MS. IFILL: Now you can.
SEN. EDWARDS: (Laughs.) Okay. John Kerry has been, as have I, been completely
consistent about Iraq. We made very clear from the beginning, and not
afterthought, we said it at the time, that we had to confront Saddam
Hussein and that we had to have a coalition and a plan to be successful.
And the vice president didn't say much about it in your earlier question,
but Paul Bremer has now made clear that they didn't have enough troops
and they didn't have a plan. And the American people are seeing the
results of that every single day, in spite of the proud and courageous
service of our men and women in uniform.
Now, flip-flop. Now they should know something about flip-flops. They've
seen a lot of it during their administration. They were first against
the 9/11 commission, then they were for it. They were for a Department
of Homeland Security and -- they were against a Department of Homeland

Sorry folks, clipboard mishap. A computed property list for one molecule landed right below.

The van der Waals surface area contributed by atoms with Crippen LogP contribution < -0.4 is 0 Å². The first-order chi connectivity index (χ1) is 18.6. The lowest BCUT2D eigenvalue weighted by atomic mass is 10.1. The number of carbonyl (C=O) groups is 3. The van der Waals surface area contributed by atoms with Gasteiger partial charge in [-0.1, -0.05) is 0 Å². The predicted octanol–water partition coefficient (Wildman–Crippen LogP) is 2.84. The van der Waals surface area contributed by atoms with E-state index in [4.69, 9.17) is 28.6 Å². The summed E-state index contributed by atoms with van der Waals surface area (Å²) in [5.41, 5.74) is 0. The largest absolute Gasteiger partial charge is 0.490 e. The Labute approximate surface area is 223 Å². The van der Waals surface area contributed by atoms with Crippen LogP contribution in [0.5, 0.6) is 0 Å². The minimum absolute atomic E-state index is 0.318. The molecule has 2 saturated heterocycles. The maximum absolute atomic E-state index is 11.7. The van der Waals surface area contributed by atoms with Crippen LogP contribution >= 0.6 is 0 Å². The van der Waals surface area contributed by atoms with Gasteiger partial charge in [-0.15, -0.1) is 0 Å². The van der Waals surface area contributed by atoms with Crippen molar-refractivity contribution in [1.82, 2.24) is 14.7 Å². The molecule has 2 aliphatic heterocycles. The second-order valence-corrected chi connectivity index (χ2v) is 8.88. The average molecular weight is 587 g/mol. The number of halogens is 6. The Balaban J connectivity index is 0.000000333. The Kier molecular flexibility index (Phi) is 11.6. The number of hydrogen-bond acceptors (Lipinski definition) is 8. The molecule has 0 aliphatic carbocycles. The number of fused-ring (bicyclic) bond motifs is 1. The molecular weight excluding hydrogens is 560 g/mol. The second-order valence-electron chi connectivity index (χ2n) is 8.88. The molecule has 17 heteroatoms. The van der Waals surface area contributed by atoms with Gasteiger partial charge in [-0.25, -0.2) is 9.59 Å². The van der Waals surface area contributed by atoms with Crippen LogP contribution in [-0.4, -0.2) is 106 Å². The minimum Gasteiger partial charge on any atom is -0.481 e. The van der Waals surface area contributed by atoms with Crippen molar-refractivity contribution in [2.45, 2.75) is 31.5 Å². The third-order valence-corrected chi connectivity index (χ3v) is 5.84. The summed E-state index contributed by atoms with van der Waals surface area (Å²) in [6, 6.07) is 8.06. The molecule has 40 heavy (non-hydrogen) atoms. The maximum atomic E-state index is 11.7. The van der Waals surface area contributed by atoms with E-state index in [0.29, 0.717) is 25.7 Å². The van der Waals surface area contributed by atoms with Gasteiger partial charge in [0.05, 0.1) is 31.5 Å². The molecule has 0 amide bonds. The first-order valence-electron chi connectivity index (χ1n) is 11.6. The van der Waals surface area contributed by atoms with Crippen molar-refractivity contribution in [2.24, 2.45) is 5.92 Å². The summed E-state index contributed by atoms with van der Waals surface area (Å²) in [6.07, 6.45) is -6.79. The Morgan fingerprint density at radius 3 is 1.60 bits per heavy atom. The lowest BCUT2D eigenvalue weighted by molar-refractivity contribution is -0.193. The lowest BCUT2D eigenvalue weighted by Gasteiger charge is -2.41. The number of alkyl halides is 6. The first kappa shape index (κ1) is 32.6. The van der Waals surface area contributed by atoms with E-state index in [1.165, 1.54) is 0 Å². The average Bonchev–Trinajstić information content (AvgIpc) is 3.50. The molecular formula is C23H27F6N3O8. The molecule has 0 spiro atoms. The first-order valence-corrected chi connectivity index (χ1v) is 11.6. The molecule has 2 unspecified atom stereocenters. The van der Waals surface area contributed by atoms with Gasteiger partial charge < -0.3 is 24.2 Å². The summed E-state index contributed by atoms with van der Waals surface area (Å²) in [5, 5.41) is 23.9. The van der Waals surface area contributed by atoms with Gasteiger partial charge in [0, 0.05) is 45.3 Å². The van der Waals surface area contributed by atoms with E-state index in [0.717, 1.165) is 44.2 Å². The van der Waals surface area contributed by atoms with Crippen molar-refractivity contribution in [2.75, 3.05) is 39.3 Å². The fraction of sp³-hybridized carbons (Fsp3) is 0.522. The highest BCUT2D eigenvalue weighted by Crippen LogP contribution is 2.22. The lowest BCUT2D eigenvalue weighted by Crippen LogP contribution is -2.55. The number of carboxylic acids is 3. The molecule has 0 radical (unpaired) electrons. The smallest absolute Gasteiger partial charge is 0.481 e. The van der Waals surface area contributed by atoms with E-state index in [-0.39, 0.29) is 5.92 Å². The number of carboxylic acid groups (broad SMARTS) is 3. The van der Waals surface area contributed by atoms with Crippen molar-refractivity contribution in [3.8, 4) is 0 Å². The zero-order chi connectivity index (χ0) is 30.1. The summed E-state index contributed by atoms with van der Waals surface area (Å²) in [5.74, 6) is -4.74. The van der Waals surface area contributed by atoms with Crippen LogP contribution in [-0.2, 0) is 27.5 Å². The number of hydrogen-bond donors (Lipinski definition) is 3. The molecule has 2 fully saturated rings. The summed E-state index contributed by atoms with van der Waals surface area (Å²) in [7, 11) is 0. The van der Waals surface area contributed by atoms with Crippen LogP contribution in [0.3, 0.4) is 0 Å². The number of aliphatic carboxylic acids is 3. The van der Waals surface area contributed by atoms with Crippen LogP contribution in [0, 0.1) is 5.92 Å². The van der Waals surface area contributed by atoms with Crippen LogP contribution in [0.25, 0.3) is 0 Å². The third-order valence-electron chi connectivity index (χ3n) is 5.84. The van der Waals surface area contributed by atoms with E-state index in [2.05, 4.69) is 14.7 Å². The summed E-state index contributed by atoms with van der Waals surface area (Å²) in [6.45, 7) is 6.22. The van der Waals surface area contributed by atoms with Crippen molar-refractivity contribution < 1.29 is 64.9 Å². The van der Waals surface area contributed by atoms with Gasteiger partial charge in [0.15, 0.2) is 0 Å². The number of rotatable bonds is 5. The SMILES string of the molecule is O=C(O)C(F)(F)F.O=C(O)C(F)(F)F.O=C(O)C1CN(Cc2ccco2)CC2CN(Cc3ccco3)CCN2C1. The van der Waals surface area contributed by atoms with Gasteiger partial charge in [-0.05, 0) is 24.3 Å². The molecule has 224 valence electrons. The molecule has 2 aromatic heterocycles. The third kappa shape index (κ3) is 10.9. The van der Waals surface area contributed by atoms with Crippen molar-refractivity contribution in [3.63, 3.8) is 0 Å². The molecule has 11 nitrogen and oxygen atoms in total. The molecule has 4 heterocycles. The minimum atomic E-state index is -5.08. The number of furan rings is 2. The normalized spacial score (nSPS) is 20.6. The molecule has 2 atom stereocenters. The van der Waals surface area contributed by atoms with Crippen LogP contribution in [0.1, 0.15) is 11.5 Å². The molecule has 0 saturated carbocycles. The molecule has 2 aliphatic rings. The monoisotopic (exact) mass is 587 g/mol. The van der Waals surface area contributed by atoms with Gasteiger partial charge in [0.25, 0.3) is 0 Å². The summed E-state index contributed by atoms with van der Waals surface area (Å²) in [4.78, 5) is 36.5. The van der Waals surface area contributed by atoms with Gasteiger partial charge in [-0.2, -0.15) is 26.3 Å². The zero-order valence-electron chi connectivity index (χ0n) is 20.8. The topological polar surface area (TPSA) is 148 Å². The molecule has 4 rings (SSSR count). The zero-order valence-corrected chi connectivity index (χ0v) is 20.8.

Security, then they were for it. They said they were going to put $2
trillion of the surplus, when they came into office, aside to protect
Social Security; then they changed their minds.
They said that they supported the troops, and then while our
troops were on the ground in Iraq and Afghanistan, they went to the
congress and lobbied to have their combat pay cut. They said that they
were going to do something about health care in this country. And they've
done something. They've made it worse. They said that they were going
to fund their No Child Left Behind; $27 billion short today.
Over and over, this administration has said one thing and done another.
This president said -- I listened to him the other night in his 2000
debate, saying, "I'm for a National Patients' Bill of Rights."
I know something about this. John McCain and Senator Kennedy and I wrote